Grandstands get all clear for Cup, but claims roll in

Two grandstands at Trentham Racecourse have received the green light for the Wellington Cup, after Monday's earthquake rattled some patrons.

Toby Green was in the members' car park for Family Day when the quake struck. He watched as people fled the 90-year-old main stand.

A loudspeaker announcement told people to come down, he said.

"Although they reassured us that [it was] OK, when you look at it from the angle that I was standing, you'd have to say that it must be pretty dodgy."

Mr Green said the stand should be thoroughly checked before the Wellington Cup on Saturday, when thousands were expected to flock to the course.

Race Inc chief executive Alasdair Robertson said he made the announcement on Monday, urging people to come down from the grandstand.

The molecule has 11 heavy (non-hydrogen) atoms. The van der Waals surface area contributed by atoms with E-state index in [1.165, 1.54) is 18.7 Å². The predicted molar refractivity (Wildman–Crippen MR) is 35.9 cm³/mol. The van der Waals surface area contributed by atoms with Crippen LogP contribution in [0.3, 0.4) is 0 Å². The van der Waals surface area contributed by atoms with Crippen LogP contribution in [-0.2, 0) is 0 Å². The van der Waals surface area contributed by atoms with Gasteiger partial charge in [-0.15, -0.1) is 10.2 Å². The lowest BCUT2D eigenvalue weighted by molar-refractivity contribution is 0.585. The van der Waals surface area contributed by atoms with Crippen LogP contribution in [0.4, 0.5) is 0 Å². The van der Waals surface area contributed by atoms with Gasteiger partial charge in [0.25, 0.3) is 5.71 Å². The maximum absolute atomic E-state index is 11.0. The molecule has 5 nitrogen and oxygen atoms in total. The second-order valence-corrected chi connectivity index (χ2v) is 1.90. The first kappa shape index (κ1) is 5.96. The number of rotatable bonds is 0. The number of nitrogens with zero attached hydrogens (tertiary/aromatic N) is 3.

"We thought it would be better to have them a bit closer to the ground."

Engineers had since checked and cleared both the main stand and members' stand, he said.

"They didn't find a single crack or movement."

Both stands would be open on Wellington Cup day, he said.

The main stand, made of reinforced concrete, was completed in 1924. It had undergone earthquake strengthening.

Monday's earthquake, centred 15km east of Eketahuna, was a magnitude 6.2 at a depth of 33km.

GNS duty seismologist Caroline Little said a typical aftershock sequence was following the earthquake.

By yesterday, more than 680 aftershocks had been recorded.

There was a 9 per cent chance of an earthquake between magnitude 6 and 6.9 over the next 30 days, down from 24 per cent on Tuesday.

"Even though the data indicates a normal aftershock sequence with slowly declining frequency of quakes in the coming weeks, it's not possible to rule out a quake of similar or larger magnitude to Monday's main shock in the Wairarapa," Mrs Little said.

An Earthquake Commission spokeswoman said it had received 893 claims from throughout the lower North Island, including Manawatu, Wellington and Wairarapa.

The claims were for mostly minor damage to homes or damaged contents. People have three months to make their claims.

The Dominion Post